David Bourget (Western Ontario)
David Chalmers (ANU, NYU)
Rafael De Clercq
Jack Alan Reynolds
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Oxford University Press (1997)
Most philosophers writing about personal identity in recent years claim that what it takes for us to persist through time is a matter of psychology. In this groundbreaking new book, Eric Olson argues that such approaches face daunting problems, and he defends in their place a radically non-psychological account of personal identity. He defines human beings as biological organisms, and claims that no psychological relation is either sufficient or necessary for an organism to persist. Olson rejects several famous thought-experiments dealing with personal identity. He argues, instead, that one could survive the destruction of all of one's psychological contents and capabilities as long as the human organism remains alive--as long as its vital functions, such as breathing, circulation, and metabolism, continue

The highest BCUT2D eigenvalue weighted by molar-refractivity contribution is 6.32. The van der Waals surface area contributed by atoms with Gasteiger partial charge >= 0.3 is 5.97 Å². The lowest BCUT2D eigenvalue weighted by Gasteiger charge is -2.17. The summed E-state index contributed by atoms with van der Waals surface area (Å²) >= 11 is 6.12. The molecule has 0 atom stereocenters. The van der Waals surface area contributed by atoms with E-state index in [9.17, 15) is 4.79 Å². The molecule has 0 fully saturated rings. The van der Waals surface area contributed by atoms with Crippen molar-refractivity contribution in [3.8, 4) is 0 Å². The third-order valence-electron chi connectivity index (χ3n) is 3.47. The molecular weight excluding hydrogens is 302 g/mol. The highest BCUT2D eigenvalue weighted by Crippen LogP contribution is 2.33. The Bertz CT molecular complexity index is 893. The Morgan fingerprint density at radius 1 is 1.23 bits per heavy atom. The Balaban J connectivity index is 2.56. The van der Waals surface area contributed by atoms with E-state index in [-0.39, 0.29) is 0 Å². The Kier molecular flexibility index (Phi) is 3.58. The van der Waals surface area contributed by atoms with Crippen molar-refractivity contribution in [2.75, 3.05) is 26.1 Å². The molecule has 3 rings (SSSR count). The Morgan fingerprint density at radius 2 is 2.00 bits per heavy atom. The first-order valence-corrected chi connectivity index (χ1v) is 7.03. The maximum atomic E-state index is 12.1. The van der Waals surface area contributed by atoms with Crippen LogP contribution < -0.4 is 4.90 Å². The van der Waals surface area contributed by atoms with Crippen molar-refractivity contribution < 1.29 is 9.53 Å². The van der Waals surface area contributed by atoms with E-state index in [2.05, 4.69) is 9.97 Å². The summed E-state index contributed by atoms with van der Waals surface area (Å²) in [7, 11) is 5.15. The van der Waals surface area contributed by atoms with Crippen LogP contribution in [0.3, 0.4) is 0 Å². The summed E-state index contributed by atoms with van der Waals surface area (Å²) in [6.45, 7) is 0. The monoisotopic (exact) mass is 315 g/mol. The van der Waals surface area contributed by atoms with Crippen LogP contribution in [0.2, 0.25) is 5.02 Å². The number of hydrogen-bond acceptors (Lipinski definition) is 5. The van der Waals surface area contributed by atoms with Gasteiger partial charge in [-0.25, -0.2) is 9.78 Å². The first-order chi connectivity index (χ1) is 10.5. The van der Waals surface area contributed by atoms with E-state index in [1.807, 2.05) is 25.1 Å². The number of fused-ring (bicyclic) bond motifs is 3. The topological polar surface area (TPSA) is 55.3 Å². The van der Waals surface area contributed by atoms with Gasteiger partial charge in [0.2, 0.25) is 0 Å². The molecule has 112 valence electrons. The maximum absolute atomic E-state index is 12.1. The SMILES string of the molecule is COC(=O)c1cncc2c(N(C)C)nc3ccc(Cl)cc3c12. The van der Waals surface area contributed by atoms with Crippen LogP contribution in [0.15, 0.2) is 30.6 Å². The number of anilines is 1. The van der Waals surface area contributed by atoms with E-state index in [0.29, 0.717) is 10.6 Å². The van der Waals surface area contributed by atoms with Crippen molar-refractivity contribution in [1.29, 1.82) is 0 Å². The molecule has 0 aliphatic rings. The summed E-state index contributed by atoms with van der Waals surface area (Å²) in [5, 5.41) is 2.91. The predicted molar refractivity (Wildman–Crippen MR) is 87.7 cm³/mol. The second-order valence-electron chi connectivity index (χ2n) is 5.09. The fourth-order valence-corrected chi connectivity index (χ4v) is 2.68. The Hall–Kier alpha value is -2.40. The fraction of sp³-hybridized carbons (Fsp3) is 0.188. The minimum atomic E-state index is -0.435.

|Keywords||Animal Biology Human Being Life Organism Personal Identity Psychology Science|
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|Buy the book||$7.45 used (86% off) $19.14 new (62% off) $39.34 direct from Amazon (22% off) Amazon page|
|Call number||BD450.O46 1997|
|ISBN(s)||0195105060 0195134230 9780195134230|
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Citations of this work BETA
Derek Parfit (2012). We Are Not Human Beings. Philosophy 87 (01):5-28.
Jim Stone (2005). Why There Still Are No People. Philosophy and Phenomenological Research 70 (1):174-191.
Nicholas Agar (2003). Functionalism and Personal Identity. Noûs 37 (1):52-70.
Sydney Shoemaker (2008). Persons, Animals, and Identity. Synthese 162 (3):313 - 324.
Tamar Szabó Gendler (2002). Personal Identity and Thought-Experiments. Philosophical Quarterly 52 (206):34-54.
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Jim Stone (2000). Review of Eric Olson: 'The Human Animal: Personal Identity Without Psychology '. [REVIEW] Philosophy and Phenomenological Research (No. 2):495-497.
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Ned Markosian (2008). Three Problems for Olson's Account of Personal Identity. Abstracta 3 (3):16-22.
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